With their lovely pastel-colored flowers and linear bud clustering, orchids can make any home or garden look more appealing. There’s also something about them that can make you feel calm.
But, did you know that this plant can also suffer from stress? In fact, it’s one of the reasons for its flowers falling off. If you don’t want that to happen to your beloved orchid, then continue reading this article.
Before anything else, why are your orchid flowers falling off? There are 7 reasons why orchid flowers fall off:
- It is being overwatered.
- It is experiencing drought stress.
- It is receiving too much or insufficient light.
- It is experiencing fluctuating temperatures and humidity from its surroundings.
- It is suffering from transplant shock.
- It has been overfertilized.
- There is a pest infestation.
Fortunately for you, this article doesn’t just list down the reasons why orchid flowers fall off. Instead, you’ll also learn how to resolve the issue so you can save your orchid from dying completely. You’ll also learn other orchid facts, including tips and tricks on how to take care of this beautiful plant.
Introduction to Orchid Flowers
There’s no denying that orchids are among the most popular plants out there. With around 30,000 known species of this flowering plant, you’re bound to find one wherever you may be in the world.
Orchids are known for their flowering clusters and sweet, musky fragrance, so it’s easy to see why they became popular. Their flowers usually come in pastel colors and can last for up to 120 days in a year – although it still depends on the orchid variety. As such, it can surely add a pop of color to any garden or indoor space.
Orchid Life Cycle
To understand why orchid flowers fall off, you have to gain an insight into an orchid’s life cycle first. Like most plants, there are six stages in an orchid’s life cycle. This starts with planting seeds and ends with the seed spreading of the new orchid.
- Seed planting. An orchid’s life begins when its seeds are planted in the soil. Alternatively, new orchids may also begin from cuttings through propagation.
- Germination. Germination is the stage where the seeds or cuttings will start to grow roots and grow new sprouts. This is one of the longest stages in an orchid’s life and may even take a few years, depending on the orchid variety. But on average, orchid seed or cutting may sprout within a month or two.
- Growth. Once the seed has sprouted, it will take a year or two to grow into a mature plant. During this stage, the orchids start to develop their sturdy stems, leaves, spikes, and buds. During this stage, orchids will be moved into bigger pots to allow their roots to spread better.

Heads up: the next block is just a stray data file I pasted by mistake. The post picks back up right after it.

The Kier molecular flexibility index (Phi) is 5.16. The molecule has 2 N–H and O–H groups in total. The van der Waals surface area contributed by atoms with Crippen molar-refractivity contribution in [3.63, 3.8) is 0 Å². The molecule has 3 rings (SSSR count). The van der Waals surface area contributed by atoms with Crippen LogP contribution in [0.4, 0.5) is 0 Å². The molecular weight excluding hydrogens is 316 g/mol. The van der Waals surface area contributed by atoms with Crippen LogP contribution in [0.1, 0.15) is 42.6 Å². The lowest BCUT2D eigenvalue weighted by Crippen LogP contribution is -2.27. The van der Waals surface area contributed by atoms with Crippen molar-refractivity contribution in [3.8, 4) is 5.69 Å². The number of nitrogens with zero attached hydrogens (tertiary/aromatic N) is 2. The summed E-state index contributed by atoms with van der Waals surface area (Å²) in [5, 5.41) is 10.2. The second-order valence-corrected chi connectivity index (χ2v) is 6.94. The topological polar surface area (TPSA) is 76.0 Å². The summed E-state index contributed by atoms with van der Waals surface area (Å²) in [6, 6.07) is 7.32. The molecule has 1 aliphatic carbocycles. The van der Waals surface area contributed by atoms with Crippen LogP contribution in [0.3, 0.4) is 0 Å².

- Flowering. This is perhaps the most beautiful stage in the life cycle of an orchid. During this stage, its flowers start to bloom, giving off lovely colors and an attractive sweet fragrance.
- Pollination. With the orchid now at maturity, it is now ready for pollination. The orchid will try to attract pollinators like bees and wasps so that its pollen can reach other flowers. Some orchid varieties use nectar, while others make use of their petals to attract their pollinators.
- Seed release. After successful pollination, the ovary behind the orchid flower will begin to swell. Within 10 months, it will split open at maturity to spread tiny orchid seeds – and the cycle begins anew.
How Long Orchid Flowers Last?
On average, an orchid flower lasts for around 120 days. However, some orchid varieties only have flowers lasting between two to four months before they fall off naturally. And in both instances, these flowers will bloom again in the following year.
How Often Orchids Bloom?
A healthy mature orchid blooms once a year. These flowers usually last for two to four months before falling off, and the orchid goes into hibernation when the temperatures become too cold. Then, they start to bloom again once the temperatures drop, usually in the spring of every year.
Is it Normal for Orchids to Lose Flowers?
Orchids may lose flowers naturally as part of their life cycle. On average, an orchid flower lasts for only three months or 120 days, after which it will start to wilt and fall off eventually. This is especially true in the case of healthy orchids.
Should You Cut the Orchid After Flowers Fall Off?
It would depend on the reason why the flower fell off. If the flower fell off because it’s part of its natural life cycle, then there’s no need to cut the stem. The only exception, in this case, is if the stem is already too long – then it’s time to prune it to a more suitable length.
In contrast, if the flower fell off because of an underlying condition of the orchid, then there is a need to cut off the stem. This is especially true if the stem looks wilting, rotting, or damaged in any way.
By cutting this unhealthy part off, you’re allowing your orchid to focus all its resources on staying healthy – instead of stressing itself out to revive its damaged parts.
Why Are My Orchid Flowers Falling Off?
Orchids do not need a lot of water to survive. In fact, some orchid species can survive for up to three weeks without water. But to keep your orchid healthy, it needs light misting once a week – an amount that’s equivalent to three ice cubes would suffice.